Cashless society sparks outrage as Anne Diamond blasts ‘annoying’ charge

Cashless society sparks outrage as Anne Diamond blasts ‘annoying’ charge

Anne Diamond hits out at the cashless society

Ben Chapman

By Ben Chapman

Published: 22/09/2023

- 18:46

Britain has moved increasingly towards a cashless society

GB News presenter Anne Diamond has hit out at an “annoying” charge that she has become increasingly accustomed to as a result of Britain’s creep towards a cashless society.

It comes as in the wake of the Covid pandemic, more shops, cafes and pubs opt to only accept card payments.

The rise of Apple and Google Pay has also given rise to the trend, which Diamond has bemoaned during a discussion on GB News.

The GB News presenter says she has been forced to pay a regular charge for withdrawing cash from an ATM (automated teller machine) as their restricted nature has resulted in her being at its mercy.

Anne Diamond

Anne Diamond has hit out at the creep towards a cashless society


“It gives the banks such power”, she said.

“What annoys me is that my nearest cashpoint charges me 65p.


“I don’t have a major bank in my village or anywhere near. I would have to get in my car and actually drive to a bank.”

Political commentator Emma Woolf concurred with the sentiment, saying the move towards a cashless society is “appalling”.

“If they want to, they can see what we’re doing at all the time”, she said.

“It shuts out older people, poorer people, it shuts out giving a couple of quid to a homeless person.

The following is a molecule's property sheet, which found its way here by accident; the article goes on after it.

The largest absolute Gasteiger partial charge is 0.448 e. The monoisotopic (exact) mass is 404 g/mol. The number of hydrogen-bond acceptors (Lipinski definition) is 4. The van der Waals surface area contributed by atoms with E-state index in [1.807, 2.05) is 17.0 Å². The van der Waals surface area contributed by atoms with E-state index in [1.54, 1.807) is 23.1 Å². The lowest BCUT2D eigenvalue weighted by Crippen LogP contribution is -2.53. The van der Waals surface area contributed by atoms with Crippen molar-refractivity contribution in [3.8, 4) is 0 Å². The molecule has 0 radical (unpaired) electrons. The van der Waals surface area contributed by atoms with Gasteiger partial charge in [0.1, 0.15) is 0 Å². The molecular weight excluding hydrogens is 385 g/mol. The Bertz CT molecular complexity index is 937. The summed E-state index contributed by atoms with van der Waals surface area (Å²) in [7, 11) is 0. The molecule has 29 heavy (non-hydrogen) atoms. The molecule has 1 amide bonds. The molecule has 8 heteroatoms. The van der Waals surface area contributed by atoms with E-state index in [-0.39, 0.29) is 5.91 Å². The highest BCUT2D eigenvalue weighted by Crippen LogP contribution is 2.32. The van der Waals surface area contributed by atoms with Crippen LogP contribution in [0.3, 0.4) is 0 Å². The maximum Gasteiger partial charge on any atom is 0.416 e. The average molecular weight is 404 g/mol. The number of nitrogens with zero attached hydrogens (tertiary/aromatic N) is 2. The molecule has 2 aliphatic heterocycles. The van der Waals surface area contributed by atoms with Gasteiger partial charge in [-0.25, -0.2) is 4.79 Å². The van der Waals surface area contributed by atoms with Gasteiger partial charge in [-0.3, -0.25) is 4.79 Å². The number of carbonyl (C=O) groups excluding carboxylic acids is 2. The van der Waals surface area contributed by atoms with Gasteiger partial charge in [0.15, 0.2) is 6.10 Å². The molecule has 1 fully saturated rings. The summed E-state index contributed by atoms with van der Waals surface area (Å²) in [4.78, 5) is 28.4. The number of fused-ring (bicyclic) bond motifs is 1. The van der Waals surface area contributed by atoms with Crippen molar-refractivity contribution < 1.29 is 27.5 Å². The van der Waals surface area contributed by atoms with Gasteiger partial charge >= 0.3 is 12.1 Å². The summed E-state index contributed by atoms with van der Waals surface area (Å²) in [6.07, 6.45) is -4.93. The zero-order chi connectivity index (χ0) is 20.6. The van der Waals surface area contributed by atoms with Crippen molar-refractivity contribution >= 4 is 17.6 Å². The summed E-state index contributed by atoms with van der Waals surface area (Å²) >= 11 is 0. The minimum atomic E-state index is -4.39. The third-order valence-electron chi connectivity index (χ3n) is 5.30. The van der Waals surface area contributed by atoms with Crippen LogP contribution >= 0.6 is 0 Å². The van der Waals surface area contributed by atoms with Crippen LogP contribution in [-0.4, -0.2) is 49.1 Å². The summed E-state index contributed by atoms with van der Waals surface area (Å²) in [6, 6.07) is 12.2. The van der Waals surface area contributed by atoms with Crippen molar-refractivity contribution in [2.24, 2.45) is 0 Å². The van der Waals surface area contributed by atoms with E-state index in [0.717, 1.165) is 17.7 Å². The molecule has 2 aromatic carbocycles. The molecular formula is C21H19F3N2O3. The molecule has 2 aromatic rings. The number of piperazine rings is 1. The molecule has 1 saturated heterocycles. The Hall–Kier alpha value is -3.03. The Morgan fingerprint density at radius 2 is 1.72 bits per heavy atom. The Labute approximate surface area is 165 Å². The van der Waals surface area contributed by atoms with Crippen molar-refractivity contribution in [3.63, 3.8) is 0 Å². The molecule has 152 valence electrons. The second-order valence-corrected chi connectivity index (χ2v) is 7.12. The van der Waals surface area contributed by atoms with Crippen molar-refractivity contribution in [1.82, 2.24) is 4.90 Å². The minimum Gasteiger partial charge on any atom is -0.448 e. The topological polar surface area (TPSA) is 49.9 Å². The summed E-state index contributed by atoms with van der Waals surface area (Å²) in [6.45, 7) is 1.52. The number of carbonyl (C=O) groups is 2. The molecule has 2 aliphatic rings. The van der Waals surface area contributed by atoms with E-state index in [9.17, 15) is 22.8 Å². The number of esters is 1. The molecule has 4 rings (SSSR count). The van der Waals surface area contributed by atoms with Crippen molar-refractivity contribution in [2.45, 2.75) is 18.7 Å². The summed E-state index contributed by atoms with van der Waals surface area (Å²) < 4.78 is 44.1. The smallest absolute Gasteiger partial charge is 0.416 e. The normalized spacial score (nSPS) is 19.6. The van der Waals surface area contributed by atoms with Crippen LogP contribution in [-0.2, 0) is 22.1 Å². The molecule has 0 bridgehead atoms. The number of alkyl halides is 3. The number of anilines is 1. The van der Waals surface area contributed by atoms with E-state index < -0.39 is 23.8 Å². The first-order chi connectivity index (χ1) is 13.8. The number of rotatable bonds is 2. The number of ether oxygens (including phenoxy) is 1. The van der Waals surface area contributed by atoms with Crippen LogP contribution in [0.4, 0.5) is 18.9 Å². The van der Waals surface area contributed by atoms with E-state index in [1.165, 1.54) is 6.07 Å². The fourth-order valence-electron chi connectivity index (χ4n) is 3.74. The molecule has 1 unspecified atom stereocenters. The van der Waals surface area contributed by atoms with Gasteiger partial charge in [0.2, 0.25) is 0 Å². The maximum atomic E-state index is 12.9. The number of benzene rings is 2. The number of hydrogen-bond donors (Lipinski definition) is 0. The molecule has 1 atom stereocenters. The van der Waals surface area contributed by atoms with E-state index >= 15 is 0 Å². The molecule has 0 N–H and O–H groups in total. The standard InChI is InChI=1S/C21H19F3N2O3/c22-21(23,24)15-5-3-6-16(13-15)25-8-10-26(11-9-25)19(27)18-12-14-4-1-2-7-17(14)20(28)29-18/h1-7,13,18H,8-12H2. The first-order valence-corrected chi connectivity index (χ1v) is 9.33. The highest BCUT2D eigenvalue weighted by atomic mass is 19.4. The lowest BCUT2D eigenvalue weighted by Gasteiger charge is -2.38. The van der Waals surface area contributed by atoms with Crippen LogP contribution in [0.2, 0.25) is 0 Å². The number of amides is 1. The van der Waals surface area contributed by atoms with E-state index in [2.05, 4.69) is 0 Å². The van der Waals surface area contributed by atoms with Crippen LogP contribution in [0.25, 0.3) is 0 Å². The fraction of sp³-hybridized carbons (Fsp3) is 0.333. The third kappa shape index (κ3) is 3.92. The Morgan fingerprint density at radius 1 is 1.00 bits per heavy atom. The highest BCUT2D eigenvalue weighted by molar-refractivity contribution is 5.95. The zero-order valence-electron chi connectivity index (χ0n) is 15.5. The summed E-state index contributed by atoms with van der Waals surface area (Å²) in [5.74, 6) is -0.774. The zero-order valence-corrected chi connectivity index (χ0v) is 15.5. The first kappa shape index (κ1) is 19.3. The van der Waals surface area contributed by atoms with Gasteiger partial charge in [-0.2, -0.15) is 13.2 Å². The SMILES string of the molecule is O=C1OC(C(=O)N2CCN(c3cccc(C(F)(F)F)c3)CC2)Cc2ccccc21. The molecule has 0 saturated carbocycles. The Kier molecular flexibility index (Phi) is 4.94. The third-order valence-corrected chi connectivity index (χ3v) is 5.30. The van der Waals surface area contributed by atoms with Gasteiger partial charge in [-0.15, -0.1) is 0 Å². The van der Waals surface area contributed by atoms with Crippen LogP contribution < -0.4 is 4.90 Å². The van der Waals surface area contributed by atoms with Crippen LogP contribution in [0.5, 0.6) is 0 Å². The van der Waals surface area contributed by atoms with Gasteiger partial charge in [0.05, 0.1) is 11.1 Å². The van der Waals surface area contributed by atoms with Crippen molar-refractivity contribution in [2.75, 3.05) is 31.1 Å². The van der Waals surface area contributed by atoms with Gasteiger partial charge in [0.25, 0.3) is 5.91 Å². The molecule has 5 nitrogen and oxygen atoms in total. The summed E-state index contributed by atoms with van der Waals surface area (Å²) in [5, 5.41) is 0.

David Mellor and Emma Woolf concurred with the sentiments


“It’s a horrible move.”

Diamond continued by suggesting that it is harder to budget without cash, arguing that using money in its physical form makes it a more significant possession for punters.

“You feel it more if you have physical cash”, she said.

“It’s too easy paying for it with a card.”

It comes after pub landlord Douglas Whitney from The Chequers Pub in Essex spoke to GB News about why he only accepts cash payments.

Doug says not accepting card means he “knows where he stands”, as cards are often declined.

He told GB News’ Lisa Hartle: “With cash, I know exactly where I stand. If you serve somebody and then their card is declined, and they’ve got no cash, what happens? You lose out.”

If customers don’t have any cash on them, Doug said they often simply tend to ask where the nearest cash point is.

“Generally, they come back. Some don’t but that’s alright – they’ll go down the road and pay more. It’s their choice," he said.

“A lot more people are carrying cash because they know what they are spending and with cards, they don’t know what they’re spending – especially when they’re tapping their phones and tapping the card and tapping this and tapping that. They haven’t got a clue [what they’re spending].”

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